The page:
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Publication Type:

Journal Article


Nature GeoscienceNature Geoscience (2019)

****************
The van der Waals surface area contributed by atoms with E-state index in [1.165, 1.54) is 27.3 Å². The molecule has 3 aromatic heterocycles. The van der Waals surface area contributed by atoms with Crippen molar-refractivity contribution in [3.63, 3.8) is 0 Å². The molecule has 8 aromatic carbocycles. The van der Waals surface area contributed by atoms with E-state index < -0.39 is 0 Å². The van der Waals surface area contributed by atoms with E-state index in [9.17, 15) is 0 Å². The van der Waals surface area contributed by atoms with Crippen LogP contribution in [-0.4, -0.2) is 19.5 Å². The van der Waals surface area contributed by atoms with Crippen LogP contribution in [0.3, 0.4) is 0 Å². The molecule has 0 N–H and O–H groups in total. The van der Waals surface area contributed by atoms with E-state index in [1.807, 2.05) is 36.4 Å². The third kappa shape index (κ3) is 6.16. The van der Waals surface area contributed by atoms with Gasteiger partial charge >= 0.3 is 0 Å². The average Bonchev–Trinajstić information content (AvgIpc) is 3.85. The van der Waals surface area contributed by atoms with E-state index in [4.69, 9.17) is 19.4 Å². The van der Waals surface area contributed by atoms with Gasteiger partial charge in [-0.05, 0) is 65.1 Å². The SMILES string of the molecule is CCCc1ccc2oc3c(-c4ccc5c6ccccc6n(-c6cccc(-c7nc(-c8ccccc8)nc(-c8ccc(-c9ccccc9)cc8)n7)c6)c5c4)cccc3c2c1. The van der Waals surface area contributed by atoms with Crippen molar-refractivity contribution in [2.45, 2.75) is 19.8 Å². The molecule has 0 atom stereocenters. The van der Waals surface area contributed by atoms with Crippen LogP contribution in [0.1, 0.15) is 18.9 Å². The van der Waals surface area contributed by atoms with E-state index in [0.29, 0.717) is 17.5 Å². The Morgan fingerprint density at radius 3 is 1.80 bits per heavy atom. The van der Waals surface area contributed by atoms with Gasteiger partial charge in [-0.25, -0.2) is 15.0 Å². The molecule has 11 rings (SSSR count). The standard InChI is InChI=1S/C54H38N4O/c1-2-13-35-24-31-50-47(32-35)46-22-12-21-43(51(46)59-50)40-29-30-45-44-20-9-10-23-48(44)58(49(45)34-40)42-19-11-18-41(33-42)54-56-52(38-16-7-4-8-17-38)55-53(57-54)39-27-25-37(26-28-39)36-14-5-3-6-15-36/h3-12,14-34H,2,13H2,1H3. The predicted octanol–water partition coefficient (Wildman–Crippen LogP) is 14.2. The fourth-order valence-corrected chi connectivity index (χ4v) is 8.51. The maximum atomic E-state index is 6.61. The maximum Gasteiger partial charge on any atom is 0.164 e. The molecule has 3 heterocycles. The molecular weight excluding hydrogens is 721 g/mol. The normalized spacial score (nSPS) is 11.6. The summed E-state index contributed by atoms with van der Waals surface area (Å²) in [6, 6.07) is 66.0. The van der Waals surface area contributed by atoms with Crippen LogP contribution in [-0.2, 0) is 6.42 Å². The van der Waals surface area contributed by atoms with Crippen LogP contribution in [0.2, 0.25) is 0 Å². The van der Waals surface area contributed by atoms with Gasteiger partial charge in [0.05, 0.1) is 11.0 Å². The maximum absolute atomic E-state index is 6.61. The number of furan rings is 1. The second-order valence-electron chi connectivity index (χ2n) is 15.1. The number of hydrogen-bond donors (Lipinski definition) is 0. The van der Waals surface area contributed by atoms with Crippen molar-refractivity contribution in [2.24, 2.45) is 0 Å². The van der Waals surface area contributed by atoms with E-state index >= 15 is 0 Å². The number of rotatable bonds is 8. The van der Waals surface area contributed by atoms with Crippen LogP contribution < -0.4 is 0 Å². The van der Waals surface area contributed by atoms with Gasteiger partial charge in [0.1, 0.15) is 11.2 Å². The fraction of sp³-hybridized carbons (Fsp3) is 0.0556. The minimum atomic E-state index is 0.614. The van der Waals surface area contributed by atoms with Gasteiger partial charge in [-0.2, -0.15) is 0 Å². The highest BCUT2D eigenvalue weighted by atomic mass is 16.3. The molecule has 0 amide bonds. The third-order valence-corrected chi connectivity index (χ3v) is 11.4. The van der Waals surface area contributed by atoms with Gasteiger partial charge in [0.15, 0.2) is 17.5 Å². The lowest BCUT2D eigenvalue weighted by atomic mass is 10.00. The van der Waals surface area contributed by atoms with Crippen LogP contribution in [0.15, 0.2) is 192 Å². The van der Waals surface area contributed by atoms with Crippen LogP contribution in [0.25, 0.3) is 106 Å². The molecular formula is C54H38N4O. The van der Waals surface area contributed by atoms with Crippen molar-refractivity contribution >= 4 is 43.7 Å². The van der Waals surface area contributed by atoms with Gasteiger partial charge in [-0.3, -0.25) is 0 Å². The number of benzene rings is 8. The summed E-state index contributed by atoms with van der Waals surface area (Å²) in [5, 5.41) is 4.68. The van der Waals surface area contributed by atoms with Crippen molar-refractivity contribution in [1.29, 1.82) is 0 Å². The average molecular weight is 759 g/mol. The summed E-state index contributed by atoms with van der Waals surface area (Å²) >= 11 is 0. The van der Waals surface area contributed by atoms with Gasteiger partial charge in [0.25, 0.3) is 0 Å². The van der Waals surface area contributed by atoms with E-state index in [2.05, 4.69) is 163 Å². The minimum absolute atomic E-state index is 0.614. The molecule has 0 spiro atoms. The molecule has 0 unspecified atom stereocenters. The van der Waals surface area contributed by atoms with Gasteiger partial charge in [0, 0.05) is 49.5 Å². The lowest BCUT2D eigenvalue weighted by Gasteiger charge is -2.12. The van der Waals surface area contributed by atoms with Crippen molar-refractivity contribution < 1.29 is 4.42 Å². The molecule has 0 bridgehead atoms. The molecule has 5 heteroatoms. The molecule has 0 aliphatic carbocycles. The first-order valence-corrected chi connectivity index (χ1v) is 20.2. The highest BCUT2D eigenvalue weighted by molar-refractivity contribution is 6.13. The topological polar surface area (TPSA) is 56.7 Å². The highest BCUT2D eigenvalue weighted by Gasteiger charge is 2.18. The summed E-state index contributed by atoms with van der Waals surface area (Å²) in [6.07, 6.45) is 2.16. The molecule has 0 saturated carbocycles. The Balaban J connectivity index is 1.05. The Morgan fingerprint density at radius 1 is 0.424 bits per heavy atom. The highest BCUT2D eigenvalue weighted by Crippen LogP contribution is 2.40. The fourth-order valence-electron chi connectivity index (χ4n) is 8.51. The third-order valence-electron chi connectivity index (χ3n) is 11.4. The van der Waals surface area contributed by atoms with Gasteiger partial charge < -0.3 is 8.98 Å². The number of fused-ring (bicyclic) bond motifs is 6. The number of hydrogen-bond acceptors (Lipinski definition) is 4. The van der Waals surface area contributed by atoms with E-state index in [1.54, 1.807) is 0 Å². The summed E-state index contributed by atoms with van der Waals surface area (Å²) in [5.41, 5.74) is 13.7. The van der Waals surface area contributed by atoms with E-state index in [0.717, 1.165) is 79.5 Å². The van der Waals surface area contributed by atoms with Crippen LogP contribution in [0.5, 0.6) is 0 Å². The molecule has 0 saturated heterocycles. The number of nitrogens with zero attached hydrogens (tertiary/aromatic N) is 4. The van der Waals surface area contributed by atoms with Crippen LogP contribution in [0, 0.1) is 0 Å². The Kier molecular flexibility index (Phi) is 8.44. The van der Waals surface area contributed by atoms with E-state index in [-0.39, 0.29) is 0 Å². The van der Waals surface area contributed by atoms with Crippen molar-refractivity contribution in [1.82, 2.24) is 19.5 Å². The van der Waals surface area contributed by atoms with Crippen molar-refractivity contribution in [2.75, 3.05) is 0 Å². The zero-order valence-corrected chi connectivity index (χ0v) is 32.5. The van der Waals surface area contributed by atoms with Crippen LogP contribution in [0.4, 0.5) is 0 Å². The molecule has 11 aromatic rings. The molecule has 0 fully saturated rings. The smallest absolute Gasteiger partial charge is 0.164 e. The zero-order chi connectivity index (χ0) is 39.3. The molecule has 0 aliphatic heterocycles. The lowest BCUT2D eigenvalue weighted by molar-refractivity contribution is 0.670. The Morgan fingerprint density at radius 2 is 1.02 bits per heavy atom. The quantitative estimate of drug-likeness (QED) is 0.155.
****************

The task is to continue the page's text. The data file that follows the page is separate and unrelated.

<p>Meandering rivers are diagnostic landforms of hydrologically active planets, and their migration regulates the continental component of biogeochemical cycles that stabilize climate and allow for life on Earth. The rise of river meanders on Earth has been linked to riverbank stabilization driven by the Palaeozoic evolution of plant life about 440 million years ago. Here we provide a fundamental test for this hypothesis using a global analysis of active meander migrations that includes previously ignored unvegetated rivers from the arid interiors of modern continents. When normalized by channel size, unvegetated meanders universally migrate an order of magnitude faster than vegetated ones. While providing irrefutable evidence that vegetation is not required for meander formation, we demonstrate how profoundly vegetation transformed the pace of change for Earth’s landscapes, and we at last offer a mechanistic explanation for the radically distinct stratigraphic records of barren and vegetated rivers. We posit that the migration slowdown driven by the rise of land plants dramatically impacted biogeochemical fluxes and rendered Earth’s landscapes even more hospitable to life. Therefore, the tenfold faster migration of unvegetated rivers may be key to deciphering the environments of barren worlds such as early Earth and Mars.</p>